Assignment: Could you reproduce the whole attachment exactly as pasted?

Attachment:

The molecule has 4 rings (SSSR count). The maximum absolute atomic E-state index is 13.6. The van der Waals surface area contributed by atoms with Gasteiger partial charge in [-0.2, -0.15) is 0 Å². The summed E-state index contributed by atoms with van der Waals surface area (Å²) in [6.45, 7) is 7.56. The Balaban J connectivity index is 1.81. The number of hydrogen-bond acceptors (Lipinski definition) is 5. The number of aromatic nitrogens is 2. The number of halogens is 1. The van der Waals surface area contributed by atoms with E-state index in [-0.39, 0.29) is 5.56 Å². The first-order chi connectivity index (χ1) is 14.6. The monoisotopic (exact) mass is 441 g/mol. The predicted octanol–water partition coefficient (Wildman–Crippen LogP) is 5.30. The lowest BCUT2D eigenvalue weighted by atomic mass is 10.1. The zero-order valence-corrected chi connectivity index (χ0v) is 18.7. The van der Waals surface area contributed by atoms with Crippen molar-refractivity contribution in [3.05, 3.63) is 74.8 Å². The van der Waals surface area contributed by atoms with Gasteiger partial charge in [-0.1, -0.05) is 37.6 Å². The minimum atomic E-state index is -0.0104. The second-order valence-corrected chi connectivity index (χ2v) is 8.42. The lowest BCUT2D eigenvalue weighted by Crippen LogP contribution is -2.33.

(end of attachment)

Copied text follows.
The molecule has 4 rings (SSSR count). The maximum absolute atomic E-state index is 13.6. The van der Waals surface area contributed by atoms with Gasteiger partial charge in [-0.2, -0.15) is 0 Å². The summed E-state index contributed by atoms with van der Waals surface area (Å²) in [6.45, 7) is 7.56. The Balaban J connectivity index is 1.81. The number of hydrogen-bond acceptors (Lipinski definition) is 5. The number of aromatic nitrogens is 2. The number of halogens is 1. The van der Waals surface area contributed by atoms with E-state index in [-0.39, 0.29) is 5.56 Å². The first-order chi connectivity index (χ1) is 14.6. The monoisotopic (exact) mass is 441 g/mol. The predicted octanol–water partition coefficient (Wildman–Crippen LogP) is 5.30. The lowest BCUT2D eigenvalue weighted by atomic mass is 10.1. The zero-order valence-corrected chi connectivity index (χ0v) is 18.7. The van der Waals surface area contributed by atoms with Crippen molar-refractivity contribution in [3.05, 3.63) is 74.8 Å². The van der Waals surface area contributed by atoms with Gasteiger partial charge in [-0.1, -0.05) is 37.6 Å². The minimum atomic E-state index is -0.0104. The second-order valence-corrected chi connectivity index (χ2v) is 8.42. The lowest BCUT2D eigenvalue weighted by Crippen LogP contribution is -2.33.